At noon Xiao Yan was in a room all by herself, the only time without cold supervision and bitter sarcasm from her mother. At the age of eighteen, she became a professional needlewoman and a dispassionate working machine. She was working tirelessly in the house. Though she earned fifteen yuans a day, she never had a penny in her pocket. Her parents would use all the money to provide for their family. An old neighbor came by the door that day, as usual, and brought in more clothes for her to sew. Xiao Yan did not know how long she must have waited for the delivery. Seeing the neighbor at the door comforted her. It became an illusion that for a moment, she was ordinary. Soon the neighbor left the front door, and her life went back to reality. For the next six hours of her life she would only be dedicated to sewing, free of mind, body, and dreams. Xiao Yan looked at the locked refrigerator and front door– tears oozing down her cheeks and penetrating through her rugged clothing. Looking at her scarred hand, she wondered how long she could bear her isolation from the outside world.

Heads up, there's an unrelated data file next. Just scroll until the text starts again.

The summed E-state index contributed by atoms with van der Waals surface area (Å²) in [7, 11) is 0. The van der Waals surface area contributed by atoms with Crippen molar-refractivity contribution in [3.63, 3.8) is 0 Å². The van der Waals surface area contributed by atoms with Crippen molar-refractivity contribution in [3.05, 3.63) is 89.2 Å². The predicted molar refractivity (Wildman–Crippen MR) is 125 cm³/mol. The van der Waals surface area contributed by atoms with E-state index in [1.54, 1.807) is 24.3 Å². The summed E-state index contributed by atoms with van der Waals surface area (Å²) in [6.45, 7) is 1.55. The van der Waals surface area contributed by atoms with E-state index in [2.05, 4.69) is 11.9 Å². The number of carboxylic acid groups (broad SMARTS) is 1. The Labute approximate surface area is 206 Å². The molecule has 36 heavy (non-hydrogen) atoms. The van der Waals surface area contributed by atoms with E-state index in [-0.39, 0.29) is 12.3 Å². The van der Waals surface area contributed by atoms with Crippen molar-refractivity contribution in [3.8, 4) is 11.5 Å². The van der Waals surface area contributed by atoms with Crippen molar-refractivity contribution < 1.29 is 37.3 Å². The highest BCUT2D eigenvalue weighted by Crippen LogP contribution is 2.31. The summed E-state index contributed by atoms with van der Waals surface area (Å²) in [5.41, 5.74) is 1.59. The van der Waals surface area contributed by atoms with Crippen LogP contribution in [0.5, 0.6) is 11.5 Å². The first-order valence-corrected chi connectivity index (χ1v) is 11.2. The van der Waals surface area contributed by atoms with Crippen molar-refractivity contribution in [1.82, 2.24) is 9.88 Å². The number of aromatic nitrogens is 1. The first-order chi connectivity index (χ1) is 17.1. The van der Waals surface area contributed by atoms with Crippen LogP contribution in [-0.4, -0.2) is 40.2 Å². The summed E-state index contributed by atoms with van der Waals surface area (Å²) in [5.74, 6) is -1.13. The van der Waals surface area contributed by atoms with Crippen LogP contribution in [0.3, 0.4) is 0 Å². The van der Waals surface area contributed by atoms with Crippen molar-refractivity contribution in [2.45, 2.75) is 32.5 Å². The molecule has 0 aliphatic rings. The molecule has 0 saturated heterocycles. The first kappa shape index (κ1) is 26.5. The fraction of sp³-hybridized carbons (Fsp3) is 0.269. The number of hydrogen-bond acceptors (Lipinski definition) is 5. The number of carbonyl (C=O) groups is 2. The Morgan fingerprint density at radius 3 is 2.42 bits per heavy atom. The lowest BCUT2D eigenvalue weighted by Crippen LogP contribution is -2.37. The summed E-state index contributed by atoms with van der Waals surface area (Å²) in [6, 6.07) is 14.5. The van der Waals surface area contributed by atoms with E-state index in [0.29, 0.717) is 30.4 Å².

Xiao Yan had never left the house for the past few years, partially because she was albino. Her permanent white hair and crossed eyes at the time of birth had humiliated the parents and reminded them of this shameful memory everyday whenever they caught the sight of her. Her mother had even suggested to Xiao Yan’s grandmother to drown Xiao Yan when she was still an infant. Though the grandmother later persuaded the mother to raise the young Xiao Yan herself, she was sent back to her mother once she was capable of babysitting her siblings. For the parents, locking her in the house was the best option for them to hide the fact from the public. Often relatives would come to the house, and Xiao Yan would hide upstairs. She, too, was embarrassed by her frightful physical appearance.